Psychological Medicine

Original Article

Characteristics and functions of non-suicidal self-injury in a community sample of adolescents

ELIZABETH E. LLOYD-RICHARDSONa1 c1, NICHOLAS PERRINEa2, LISA DIERKERa2 and MARY L. KELLEYa3

a1 Weight Control and Diabetes Research Center, Brown Medical School, Providence, RI, USA

a2 Wesleyan University, Middletown, CT, USA

a3 Louisiana State University, Baton Rouge, LA, USA

ABSTRACT

Background Few studies have investigated non-suicidal self-injury (NSSI), or the deliberate, direct destruction of body tissue without conscious suicidal intent, and the motivations for engaging in NSSI among adolescents. This study assessed the prevalence, associated clinical characteristics, and functions of NSSI in a community sample of adolescents.

Method A total of 633 adolescents completed anonymous surveys. NSSI was assessed with the Functional Assessment of Self-Mutilation (FASM).

Results Some form of NSSI was endorsed by 46·5% (n=293) of the adolescents within the past year, most frequently biting self, cutting/carving skin, hitting self on purpose, and burning skin. Sixty per cent of these, or 28% of the overall sample, endorsed moderate/severe forms of NSSI. Self-injurers reported an average of 12·9 (s.d.=29·4) incidents in the past 12 months, with an average of 2·4 (s.d.=1·7) types of NSSI used. Moderate/severe self-injurers were more likely than minor self-injurers, who in turn were more likely than non-injurers, to have a history of psychiatric treatment, hospitalization and suicide attempt, as well as current suicide ideation. A four-factor model of NSSI functions was indicated, with self-injurers likely to endorse both reasons of automatic reinforcement and social reinforcement. The most common reasons for NSSI were ‘to try to get a reaction from someone’, ‘to get control of a situation’, and ‘to stop bad feelings’.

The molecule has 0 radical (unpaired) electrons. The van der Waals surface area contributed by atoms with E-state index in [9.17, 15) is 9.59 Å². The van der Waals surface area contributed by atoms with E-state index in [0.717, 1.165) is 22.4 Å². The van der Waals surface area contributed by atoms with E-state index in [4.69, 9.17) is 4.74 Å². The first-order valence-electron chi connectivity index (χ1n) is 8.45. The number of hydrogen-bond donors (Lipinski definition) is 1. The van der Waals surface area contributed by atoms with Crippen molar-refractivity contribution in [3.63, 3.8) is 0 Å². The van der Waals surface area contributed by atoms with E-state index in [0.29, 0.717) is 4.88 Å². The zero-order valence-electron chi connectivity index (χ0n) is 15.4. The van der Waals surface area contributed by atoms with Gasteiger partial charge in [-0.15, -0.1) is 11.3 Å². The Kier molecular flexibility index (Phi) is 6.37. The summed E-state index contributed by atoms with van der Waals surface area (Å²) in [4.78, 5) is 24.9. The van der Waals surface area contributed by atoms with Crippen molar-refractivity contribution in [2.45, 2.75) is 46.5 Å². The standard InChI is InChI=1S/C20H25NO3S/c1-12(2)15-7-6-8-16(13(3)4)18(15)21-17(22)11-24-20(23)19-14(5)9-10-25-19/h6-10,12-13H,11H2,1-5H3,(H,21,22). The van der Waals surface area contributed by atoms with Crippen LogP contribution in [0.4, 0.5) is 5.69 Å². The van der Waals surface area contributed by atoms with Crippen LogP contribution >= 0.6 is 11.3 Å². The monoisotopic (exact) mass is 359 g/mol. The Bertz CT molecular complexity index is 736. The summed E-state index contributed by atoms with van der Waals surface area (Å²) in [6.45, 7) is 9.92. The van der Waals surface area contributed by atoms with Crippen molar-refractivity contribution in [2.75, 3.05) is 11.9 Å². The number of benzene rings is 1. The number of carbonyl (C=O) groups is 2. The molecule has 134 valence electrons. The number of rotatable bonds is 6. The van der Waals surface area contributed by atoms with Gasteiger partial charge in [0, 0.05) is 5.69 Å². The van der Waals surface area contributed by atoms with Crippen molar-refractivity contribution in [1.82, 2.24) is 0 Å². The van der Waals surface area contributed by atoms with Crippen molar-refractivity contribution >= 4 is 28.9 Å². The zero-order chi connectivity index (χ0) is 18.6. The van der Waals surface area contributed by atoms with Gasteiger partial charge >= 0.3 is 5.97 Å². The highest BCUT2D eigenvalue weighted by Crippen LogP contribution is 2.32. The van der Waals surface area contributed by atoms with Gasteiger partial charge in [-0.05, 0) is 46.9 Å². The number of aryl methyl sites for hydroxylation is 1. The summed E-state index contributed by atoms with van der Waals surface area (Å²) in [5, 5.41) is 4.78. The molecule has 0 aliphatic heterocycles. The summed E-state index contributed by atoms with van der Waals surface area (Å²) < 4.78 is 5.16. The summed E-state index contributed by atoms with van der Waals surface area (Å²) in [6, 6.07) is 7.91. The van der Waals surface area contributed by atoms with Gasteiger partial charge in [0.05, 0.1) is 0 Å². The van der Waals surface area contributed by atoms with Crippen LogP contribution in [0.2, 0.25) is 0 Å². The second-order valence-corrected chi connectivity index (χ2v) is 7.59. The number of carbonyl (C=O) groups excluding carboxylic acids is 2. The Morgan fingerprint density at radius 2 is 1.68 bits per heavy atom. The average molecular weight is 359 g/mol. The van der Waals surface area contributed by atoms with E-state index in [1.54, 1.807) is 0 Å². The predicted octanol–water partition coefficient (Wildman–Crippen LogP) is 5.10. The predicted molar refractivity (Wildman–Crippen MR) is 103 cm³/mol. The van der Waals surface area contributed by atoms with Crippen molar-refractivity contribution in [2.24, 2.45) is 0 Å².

Conclusions Community adolescents reported high rates of NSSI, engaged in to influence behaviors of others and to manage internal emotions. Intervention efforts should be tailored to reducing individual issues that contribute to NSSI and building alternative skills for positive coping, communication, stress management, and strong social support.

(Online publication March 12 2007)

Correspondence

c1 *Address for correspondence: Dr E. E. Lloyd-Richardson, The Miriam Hospital, Brown Medical School, 196 Richmond Street, Providence, RI 02903, USA. (Email: erichardson@lifespan.org)

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